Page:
This is often due to a lack of understanding and incorrect interpretation of the standard by the producer. This can potentially disrupt the ability of a producer to supply their retailer customer(s), but it can lead to extended and more costly actions to then close out the corrective actions.

The mandatory requirement will be reconsidered as part of the review process.

Who are HARPS approved training providers?

HARPS will always control and manage the development of training content, with the ownership sitting with Hort Innovation, to ensure appropriate rigour and accuracy of all training material. Training will include face-to-face and online options.

Only HARPS approved training providers are permitted to deliver HARPS training, that is, HARPS have assessed the capability and competency of the training organisation and specific trainer(s) to ensure sufficient rigour and accuracy in the training content delivered. It is important that any HARPS training delivers the required learning objectives and suppliers are accurately informed.

To date, Quality Associates are the only HARPS approved training provider that have undergone a business assessment and witness assessment of training delivery as per the HARPS requirements. This opportunity is open to all training organisations and HARPS is in discussion with several training organisations.

Where contact details for HACCP training have been requested, the website details for multiple training providers have been shared. There is no single business that is a preferred provider.

How do I know which business/course is approved to conduct HACCP training?

Initial HACCP training must be conducted by a recognised industry training body that is RTO / TPECS certified (or an international equivalent). If in doubt about a providers credentials or approval to provide the appropriate training please contact the HARPS Helpline.

What products are in scope for HARPS?

The scope of HARPS includes the growing and packing of whole produce for retail sale. HARPS does not include processing or value-adding of produce. The product scope definition is aligned with Global Food Safety Initiative (GFSI) Industry Scopes B1 – Primary Production (Module 1) and D – Packing. Refer to the Decision Graphic

My business is based in New Zealand, I supply products to one or more of the HARPS Participating Retailers, is HARPS mandatory for my business?

HARPS is optional for New Zealand based suppliers. If suppliers choose to be approved to HARPS this must be in conjunction with one of the approved GFSI schemes.

I haven’t yet received my HARPS certificate, who can I contact?

The Certification Body that completed the HARPS audit is the only authorised business to issue the HARPS Certificate. Please contact them directly with any enquiries related to your HARPS Certificate.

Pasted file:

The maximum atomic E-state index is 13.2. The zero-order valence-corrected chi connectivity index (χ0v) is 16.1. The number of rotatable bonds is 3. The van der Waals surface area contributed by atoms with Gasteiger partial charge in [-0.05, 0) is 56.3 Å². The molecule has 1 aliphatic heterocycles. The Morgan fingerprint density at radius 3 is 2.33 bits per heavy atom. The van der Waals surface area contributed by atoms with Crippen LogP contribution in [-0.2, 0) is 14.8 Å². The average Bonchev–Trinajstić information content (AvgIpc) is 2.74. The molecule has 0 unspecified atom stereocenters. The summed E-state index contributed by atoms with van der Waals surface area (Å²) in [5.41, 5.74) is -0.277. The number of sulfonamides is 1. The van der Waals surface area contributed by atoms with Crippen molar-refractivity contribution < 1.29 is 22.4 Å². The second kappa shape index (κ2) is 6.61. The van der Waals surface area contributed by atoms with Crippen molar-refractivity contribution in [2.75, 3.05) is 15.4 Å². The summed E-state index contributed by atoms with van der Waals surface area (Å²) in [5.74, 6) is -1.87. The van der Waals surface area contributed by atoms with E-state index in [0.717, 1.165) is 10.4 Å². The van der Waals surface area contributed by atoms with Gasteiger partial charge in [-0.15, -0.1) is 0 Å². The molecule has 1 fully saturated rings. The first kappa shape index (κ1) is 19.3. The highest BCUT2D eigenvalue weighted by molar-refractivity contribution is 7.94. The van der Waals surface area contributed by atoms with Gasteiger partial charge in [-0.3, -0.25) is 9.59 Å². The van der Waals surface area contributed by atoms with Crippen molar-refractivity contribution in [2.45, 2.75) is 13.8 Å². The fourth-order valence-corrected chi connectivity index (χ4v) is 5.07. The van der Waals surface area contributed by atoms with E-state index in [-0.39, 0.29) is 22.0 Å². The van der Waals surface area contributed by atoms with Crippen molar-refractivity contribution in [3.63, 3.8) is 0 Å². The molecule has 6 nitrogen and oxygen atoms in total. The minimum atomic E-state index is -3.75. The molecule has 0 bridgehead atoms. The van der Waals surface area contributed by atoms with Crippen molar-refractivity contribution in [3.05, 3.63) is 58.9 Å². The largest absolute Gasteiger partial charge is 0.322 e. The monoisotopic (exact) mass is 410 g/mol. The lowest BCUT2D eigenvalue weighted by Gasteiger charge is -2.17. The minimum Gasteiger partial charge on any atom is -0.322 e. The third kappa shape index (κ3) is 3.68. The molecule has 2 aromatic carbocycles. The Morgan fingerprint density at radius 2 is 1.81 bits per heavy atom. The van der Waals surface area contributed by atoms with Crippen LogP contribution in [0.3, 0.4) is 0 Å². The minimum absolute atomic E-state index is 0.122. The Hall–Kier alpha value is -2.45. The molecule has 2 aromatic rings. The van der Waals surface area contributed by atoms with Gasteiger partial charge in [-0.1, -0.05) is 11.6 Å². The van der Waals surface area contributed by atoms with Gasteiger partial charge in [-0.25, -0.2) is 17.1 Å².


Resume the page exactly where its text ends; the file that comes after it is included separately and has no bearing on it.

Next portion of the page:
What is a GFSI program?

The Global Food Safety Initiative (GFSI) has developed a benchmark standard for food safety certification that reflects global best practice in food safety management. Businesses are not certified against this standard. Existing food safety standards can be benchmarked against the GFSI standard. If a standard meets the GFSI benchmark it is regarded as being ‘GFSI equivalent’. This work is accomplished through collaboration between the world’s leading food safety experts from production, retail, manufacturing and food service companies, as well as international organisations, governments, academia and service providers to the global food industry.  GFSI is facilitated by The Consumer Goods Forum (CGF), a global food industry network.

What are the acceptable “GFSI schemes”?

Which Certification Bodies can conduct HARPS audits?

Retailers ultimately decide who can and cannot perform audits of their suppliers. The HARPS Scheme Rules contains information regarding approved Certification Bodies in Appendix 2.

How long will my audit take?

As an indication only, your GFSI scheme plus HARPS audit should take no longer than a current audit to one retail customer. If you are currently certified to multiple schemes, there should be a corresponding reduction in audit time.

What will this do to the cost of my audits?

This depends on your current situation. If you are currently audited to multiple schemes for multiple customers, your audit duration will reduce, hence your audit costs will also reduce. By reducing the number of certifications, you may also reduce administration and other costs. If HARPS is an addition to your food safety auditing plan you will see an increase in costs associated with additional audit duration. This is to cover the cost of the HARPS elements.